ExoMars Trace Gas Orbiter image exposes iron, magnesium and aluminum on Mars surface by StuffsEarth

Estimated read time 9 min read


Rusty in appearance and magnificent in detail, a new image of the Mawrth Vallis region on Mars reveals a world rich in iron, magnesium and aluminum.

Mars is known as the Red Planet for a reason. To the human eye, our planetary neighbor looks like a reddish dot in the night sky. The Martian surface is rich in iron oxides and minerals. The same way a bike chain sitting outside for a while gets rusty, the Martian soil and dust oxidize and turn reddish.

Cameras orbiting Mars can capture more colors than our eyes can see. The European Colour and Stereo Surface Imaging System (CaSSIS) onboard the ExoMars Trace Gas Orbiter (TGO) reveals a striking diversity of color.

This CaSSIS image exposes yellow layers containing iron and magnesium-rich clays, overlain by white and blue layers rich in aluminum. The area is draped by a dark, heavily eroded layer.

The metallic colors of this vibrant landscape tell a story of mineralogical diversity that started around 3.6 billion years ago. The area is located south of the dichotomy boundary—a ridge that encircles Mars, marking where the southern highlands meet the northern lowlands. Mawrth Vallis continues to intrigue scientists with its geological complexity. Liquid water did once run through this area, which was shortlisted as one of the most promising landing sites for the ExoMars Rosalind Franklin rover. Another region, Oxia Planum, was chosen as the spot where Rosalind Franklin will hunt for signs of life.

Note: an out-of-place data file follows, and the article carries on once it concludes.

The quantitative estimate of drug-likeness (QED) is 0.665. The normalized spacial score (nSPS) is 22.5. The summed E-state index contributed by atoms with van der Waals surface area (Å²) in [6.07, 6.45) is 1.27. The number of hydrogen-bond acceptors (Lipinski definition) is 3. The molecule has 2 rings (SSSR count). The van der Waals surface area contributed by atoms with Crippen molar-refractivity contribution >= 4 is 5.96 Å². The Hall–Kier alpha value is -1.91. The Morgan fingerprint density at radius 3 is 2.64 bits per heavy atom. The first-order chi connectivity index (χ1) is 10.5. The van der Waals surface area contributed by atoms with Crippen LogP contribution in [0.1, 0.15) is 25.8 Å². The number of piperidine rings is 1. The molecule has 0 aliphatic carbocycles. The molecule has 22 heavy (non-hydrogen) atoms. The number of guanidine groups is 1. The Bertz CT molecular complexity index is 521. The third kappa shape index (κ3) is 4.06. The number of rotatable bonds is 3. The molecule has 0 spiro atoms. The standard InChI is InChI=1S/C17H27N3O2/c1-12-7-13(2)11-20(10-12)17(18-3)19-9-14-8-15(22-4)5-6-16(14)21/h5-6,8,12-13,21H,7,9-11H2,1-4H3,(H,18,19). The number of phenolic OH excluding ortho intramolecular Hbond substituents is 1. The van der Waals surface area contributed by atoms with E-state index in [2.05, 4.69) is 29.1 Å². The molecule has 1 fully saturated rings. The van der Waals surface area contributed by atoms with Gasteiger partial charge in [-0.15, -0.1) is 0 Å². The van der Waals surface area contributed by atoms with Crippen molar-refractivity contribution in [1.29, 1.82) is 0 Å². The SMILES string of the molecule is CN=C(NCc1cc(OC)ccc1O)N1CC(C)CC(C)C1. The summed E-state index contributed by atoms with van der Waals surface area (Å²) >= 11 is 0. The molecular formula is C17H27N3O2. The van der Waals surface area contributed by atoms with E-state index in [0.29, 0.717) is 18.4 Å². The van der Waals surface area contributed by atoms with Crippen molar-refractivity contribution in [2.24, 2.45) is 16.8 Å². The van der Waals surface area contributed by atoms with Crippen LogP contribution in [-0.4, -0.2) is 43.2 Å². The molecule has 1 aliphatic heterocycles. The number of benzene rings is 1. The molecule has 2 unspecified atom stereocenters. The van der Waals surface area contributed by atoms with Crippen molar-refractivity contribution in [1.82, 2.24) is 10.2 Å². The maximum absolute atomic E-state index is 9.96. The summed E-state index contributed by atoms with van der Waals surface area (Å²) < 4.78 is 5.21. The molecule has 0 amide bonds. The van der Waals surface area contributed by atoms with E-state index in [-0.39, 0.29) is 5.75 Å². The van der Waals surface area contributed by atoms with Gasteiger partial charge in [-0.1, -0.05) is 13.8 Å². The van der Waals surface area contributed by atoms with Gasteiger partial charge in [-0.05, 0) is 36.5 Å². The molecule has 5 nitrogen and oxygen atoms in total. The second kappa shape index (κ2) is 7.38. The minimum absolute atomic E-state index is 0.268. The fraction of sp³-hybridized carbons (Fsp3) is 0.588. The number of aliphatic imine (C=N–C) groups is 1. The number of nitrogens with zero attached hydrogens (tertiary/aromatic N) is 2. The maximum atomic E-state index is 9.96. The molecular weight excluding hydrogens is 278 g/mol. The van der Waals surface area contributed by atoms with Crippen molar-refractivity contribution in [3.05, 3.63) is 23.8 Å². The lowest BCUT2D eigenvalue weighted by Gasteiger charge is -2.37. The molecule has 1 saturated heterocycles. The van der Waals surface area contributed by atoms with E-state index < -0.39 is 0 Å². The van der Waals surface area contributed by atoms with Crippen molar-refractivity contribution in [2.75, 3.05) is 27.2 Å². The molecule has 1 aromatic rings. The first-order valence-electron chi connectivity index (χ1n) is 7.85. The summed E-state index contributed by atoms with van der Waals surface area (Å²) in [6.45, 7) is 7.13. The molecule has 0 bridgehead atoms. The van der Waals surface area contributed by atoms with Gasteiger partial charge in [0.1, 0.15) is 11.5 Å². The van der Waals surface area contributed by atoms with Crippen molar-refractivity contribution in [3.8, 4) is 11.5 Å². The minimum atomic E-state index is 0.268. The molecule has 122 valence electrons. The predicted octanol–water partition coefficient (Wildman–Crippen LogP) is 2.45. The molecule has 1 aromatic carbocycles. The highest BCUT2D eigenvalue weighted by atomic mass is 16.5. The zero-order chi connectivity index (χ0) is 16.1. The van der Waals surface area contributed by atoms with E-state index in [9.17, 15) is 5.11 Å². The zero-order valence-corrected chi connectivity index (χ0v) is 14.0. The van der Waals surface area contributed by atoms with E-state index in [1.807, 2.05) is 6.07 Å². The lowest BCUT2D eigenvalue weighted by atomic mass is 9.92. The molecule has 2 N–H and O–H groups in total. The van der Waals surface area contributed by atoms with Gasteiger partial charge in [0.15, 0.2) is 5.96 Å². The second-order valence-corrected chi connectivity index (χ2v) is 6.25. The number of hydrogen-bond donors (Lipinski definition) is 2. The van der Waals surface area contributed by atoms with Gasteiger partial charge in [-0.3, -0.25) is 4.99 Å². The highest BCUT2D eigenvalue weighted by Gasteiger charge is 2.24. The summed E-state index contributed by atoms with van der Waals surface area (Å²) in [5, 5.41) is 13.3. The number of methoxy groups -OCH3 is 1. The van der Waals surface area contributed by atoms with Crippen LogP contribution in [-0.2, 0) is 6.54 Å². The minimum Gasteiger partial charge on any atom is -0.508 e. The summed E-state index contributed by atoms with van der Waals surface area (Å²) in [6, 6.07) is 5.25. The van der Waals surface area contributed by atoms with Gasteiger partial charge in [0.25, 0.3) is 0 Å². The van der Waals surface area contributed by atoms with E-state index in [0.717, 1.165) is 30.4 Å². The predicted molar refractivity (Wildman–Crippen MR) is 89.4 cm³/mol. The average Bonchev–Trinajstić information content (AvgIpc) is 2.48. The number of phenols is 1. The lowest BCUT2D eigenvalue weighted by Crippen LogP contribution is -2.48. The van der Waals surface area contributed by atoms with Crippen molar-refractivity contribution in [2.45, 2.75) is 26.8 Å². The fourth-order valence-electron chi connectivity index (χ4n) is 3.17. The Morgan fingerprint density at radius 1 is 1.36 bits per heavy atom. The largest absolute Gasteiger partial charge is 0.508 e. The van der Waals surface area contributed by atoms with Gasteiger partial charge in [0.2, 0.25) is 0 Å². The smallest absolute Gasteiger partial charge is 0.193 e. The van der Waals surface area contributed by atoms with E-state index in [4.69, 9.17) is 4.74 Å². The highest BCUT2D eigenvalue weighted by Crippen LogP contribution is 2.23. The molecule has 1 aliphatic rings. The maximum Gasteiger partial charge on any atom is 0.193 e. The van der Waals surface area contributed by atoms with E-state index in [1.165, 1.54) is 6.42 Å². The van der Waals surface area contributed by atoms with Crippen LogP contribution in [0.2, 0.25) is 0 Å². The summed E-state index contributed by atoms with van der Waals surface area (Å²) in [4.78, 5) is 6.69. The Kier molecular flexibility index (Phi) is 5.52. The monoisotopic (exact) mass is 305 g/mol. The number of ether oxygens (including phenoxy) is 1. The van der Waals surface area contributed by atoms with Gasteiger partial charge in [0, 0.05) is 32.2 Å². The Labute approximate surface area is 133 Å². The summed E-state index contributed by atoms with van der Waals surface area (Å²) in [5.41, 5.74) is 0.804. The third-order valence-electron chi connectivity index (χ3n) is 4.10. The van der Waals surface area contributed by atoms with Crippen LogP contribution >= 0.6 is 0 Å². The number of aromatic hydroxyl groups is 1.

In the meantime, TGO keeps gathering information from orbit around Mars to understand its ancient past and potential habitability. TGO’s full science mission began in 2018. The spacecraft is not only returning spectacular images, but also providing the best inventory of the planet’s atmospheric gases and mapping the planet’s surface for water-rich locations.

For six years, CaSSIS has been observing Mars in astonishing color, capturing features from volcanic landscapes to active dust devils and colossal sand dunes.

Understanding the history of water on Mars and whether this once allowed life to flourish is at the heart of ESA’s ExoMars missions.

Provided by
European Space Agency

ExoMars Trace Gas Orbiter image exposes iron, magnesium and aluminum on Mars surface (2024, June 20)
retrieved 20 June 2024

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